Tonya Crooks On How To Get Your Best Brows

"What works for her wouldn't work for me, and it might not work for you," The BrowGal, aka Tonya Crooks, says of Cara Delevingne's bold, bushy brows. Crooks' vision focuses on the individuality of our brows, rather than blindly following a trend because it's trending. Her approach makes complete sense; we consider our haircut and style based on our face shape so much of the time – why wouldn't we do the same for our brows?
The BrowGal was born when Crooks started doing makeup in London in 1992. She was studying fine art at the Royal Academy of Art and needed extra money to fund her school supplies. "I pursued brows because I couldn't put my name and be proud of my beauty portfolio photographs because something was always off," she tells Refinery29. "Having a classically trained eye, when I looked deeper, I saw that the symmetry was off because of the eyebrows. When I moved back to LA, I noticed a model had bad brows on a shoot I was doing and I laid her down on the floor and began tweezing and waxing her brows, and mixed a colour for her. I couldn't have my portfolio looking off any longer!"
Her first client may have been on the floor of a studio, but Crooks now boasts a cool 500k Instagram following and a client list ranging from Megan Fox and Julia Roberts to Gwyneth Paltrow. She opened her first brow studio in 2008 and as her reputation in LA grew, so did the demand for Crooks to create her own range of brow products. After two years of production, the BrowGal range was launched, which now includes tools like tweezers and scissors and formulas like growth serum, highlighters and pencils.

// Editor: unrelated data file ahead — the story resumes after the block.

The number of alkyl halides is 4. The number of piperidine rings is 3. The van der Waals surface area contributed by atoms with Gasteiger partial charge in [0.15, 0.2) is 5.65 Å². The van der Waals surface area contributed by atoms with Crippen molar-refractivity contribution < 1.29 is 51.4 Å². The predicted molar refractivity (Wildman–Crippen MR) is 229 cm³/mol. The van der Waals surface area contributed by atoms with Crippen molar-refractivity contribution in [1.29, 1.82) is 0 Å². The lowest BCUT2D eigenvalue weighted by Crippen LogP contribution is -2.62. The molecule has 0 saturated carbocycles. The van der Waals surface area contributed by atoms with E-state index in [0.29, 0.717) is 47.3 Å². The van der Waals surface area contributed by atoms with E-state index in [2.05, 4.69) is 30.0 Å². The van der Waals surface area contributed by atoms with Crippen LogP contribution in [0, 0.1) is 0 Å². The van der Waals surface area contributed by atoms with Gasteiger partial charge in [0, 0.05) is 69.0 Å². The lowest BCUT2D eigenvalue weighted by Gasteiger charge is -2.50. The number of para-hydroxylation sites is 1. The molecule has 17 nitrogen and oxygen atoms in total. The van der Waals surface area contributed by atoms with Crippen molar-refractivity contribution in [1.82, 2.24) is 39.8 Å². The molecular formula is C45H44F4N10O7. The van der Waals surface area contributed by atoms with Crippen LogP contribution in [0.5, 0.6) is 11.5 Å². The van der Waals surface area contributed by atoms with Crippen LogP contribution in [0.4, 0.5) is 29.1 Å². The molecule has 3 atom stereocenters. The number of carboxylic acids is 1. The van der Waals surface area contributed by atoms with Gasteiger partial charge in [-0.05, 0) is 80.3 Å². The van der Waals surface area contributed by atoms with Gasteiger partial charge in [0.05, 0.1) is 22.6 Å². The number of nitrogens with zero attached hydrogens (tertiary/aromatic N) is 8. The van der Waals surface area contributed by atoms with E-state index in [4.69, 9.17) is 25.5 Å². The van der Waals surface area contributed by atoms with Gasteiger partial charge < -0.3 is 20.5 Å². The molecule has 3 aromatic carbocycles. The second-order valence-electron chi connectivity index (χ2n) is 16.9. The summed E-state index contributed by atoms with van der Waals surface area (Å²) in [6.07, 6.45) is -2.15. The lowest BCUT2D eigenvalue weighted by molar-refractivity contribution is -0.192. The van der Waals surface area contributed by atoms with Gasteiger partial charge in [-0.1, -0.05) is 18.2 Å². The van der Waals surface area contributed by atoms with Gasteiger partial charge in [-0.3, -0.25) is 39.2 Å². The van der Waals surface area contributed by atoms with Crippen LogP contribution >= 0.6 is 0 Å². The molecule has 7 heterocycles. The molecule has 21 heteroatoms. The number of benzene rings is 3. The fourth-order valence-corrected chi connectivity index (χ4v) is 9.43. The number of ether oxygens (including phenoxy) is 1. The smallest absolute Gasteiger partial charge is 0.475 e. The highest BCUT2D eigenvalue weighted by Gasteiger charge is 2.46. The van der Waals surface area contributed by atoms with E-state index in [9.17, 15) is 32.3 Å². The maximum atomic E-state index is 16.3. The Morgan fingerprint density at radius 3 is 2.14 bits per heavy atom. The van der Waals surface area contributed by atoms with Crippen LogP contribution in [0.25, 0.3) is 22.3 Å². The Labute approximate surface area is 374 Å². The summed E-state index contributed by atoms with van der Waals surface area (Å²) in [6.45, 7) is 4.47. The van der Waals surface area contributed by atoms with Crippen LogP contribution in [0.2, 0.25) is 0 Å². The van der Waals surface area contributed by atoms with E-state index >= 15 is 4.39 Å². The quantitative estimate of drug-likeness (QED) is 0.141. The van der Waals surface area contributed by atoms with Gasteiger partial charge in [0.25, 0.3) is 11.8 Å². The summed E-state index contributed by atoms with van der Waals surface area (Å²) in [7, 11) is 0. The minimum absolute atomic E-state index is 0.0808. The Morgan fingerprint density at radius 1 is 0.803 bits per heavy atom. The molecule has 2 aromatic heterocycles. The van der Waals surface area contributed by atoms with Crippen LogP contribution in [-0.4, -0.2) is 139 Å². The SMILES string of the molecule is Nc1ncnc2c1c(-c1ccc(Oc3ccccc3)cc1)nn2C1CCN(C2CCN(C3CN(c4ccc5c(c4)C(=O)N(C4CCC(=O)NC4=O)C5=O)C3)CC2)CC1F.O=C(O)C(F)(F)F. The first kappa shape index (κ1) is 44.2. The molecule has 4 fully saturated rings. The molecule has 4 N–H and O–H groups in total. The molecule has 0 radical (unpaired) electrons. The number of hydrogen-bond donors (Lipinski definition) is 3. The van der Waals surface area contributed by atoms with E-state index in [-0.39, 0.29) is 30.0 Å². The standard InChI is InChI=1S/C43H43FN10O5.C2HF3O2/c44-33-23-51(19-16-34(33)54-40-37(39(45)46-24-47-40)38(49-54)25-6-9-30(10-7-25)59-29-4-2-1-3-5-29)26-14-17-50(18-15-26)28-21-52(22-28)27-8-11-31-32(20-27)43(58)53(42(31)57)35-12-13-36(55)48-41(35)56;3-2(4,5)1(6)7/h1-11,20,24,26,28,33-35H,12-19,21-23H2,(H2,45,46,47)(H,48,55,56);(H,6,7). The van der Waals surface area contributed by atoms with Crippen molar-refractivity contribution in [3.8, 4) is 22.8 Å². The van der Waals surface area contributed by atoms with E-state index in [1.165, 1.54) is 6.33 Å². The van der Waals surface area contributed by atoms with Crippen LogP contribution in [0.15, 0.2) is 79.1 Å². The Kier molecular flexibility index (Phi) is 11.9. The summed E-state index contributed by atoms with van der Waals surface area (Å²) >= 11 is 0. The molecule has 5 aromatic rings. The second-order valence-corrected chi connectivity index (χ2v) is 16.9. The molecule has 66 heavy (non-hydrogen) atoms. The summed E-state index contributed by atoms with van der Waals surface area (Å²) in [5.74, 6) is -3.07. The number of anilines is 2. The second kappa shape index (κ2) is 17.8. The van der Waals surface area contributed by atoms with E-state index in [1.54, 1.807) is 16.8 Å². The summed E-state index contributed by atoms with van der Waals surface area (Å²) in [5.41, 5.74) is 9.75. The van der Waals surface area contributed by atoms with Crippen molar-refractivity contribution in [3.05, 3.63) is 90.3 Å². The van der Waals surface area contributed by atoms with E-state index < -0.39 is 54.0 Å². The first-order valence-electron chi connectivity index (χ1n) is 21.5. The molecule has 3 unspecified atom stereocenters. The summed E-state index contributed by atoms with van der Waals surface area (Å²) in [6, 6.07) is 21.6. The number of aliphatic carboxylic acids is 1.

"What I love the most is finding the perfect individual brow for each person I see," she explains of her success. "Brows for me fall into one of three categories: arch, ark, or straight. Megan Fox has a classic arch, and Natalie Portman has a straight brow. If you switched their brows, they wouldn't look as beautiful as they do now, because they wouldn't look like themselves." And therein lies what draws clients back – there is no uniform solution; everyone leaves looking like themselves, only better.
Did she take issue when everyone and their mother flocked to salons in search of the thick brows Cara was blessed with? "The American mentality often sees more as better. I love a big, thick brow, but there's a very fine line between bushy and masculine. Women are shapely, so our brows should be shapely. I do men's brows a lot, too, and it's a completely different style, because their faces demand straighter, bushy brows. Cara's a beautiful woman, but she has masculine features that can take the big, bushy style. That isn't true for everyone. There are lots of other ways to try exaggerated trends." Her whole premise is simple: "It's a bit like building a house; once you get the foundation right, the whole house will be solid. I find the balance and shape of your brow foundation."
A lot of women who grew up in the noughties are attempting to repair their over-plucked brows and microblading has become a quick fix. Crooks believes that this is "the last stop" and that there are, in fact, many ways to heal and nourish abused brows. "It takes 52 days for a brow hair to grow, so I want you to put down the tweezers for a while." Instead, she advises stimulating the hair follicle every day, and applying a serum to encourage hair production, which her Second Chance Enhancement Serum does: it has a three-speed vibrating wand to help the hairs work harder. A second mistake Crooks sees her clients make is over-plucking the arch in order to create the illusion of shape. "Again, it's not for everyone! But that's what we do at The BrowGal, we educate our clients so when they walk away, they know more about their own brow and face than they did before."
The BrowGal is available at Cult Beauty

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